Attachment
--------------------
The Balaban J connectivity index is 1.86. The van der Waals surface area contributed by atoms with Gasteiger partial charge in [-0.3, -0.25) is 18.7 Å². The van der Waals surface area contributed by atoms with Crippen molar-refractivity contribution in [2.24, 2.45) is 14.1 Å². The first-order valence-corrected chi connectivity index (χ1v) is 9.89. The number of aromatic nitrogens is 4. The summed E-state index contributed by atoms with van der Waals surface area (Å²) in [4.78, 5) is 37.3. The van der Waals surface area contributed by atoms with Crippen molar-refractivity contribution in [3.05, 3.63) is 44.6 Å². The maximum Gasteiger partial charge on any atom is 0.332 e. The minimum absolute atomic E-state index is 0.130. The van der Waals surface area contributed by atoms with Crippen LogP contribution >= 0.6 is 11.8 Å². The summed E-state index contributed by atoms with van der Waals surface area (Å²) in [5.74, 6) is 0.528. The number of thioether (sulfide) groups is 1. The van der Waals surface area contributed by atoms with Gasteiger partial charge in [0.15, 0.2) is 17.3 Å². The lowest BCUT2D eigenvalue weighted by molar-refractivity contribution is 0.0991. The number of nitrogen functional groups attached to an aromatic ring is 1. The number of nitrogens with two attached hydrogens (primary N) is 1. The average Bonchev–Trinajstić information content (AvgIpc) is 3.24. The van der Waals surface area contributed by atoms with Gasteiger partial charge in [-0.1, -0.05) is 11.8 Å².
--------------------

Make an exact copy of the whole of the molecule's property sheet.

The Balaban J connectivity index is 1.86. The van der Waals surface area contributed by atoms with Gasteiger partial charge in [-0.3, -0.25) is 18.7 Å². The van der Waals surface area contributed by atoms with Crippen molar-refractivity contribution in [2.24, 2.45) is 14.1 Å². The first-order valence-corrected chi connectivity index (χ1v) is 9.89. The number of aromatic nitrogens is 4. The summed E-state index contributed by atoms with van der Waals surface area (Å²) in [4.78, 5) is 37.3. The van der Waals surface area contributed by atoms with Crippen molar-refractivity contribution in [3.05, 3.63) is 44.6 Å². The maximum Gasteiger partial charge on any atom is 0.332 e. The minimum absolute atomic E-state index is 0.130. The van der Waals surface area contributed by atoms with Crippen LogP contribution >= 0.6 is 11.8 Å². The summed E-state index contributed by atoms with van der Waals surface area (Å²) in [5.74, 6) is 0.528. The number of thioether (sulfide) groups is 1. The van der Waals surface area contributed by atoms with Gasteiger partial charge in [0.15, 0.2) is 17.3 Å². The lowest BCUT2D eigenvalue weighted by molar-refractivity contribution is 0.0991. The number of nitrogen functional groups attached to an aromatic ring is 1. The number of nitrogens with two attached hydrogens (primary N) is 1. The average Bonchev–Trinajstić information content (AvgIpc) is 3.24. The van der Waals surface area contributed by atoms with Gasteiger partial charge in [-0.1, -0.05) is 11.8 Å².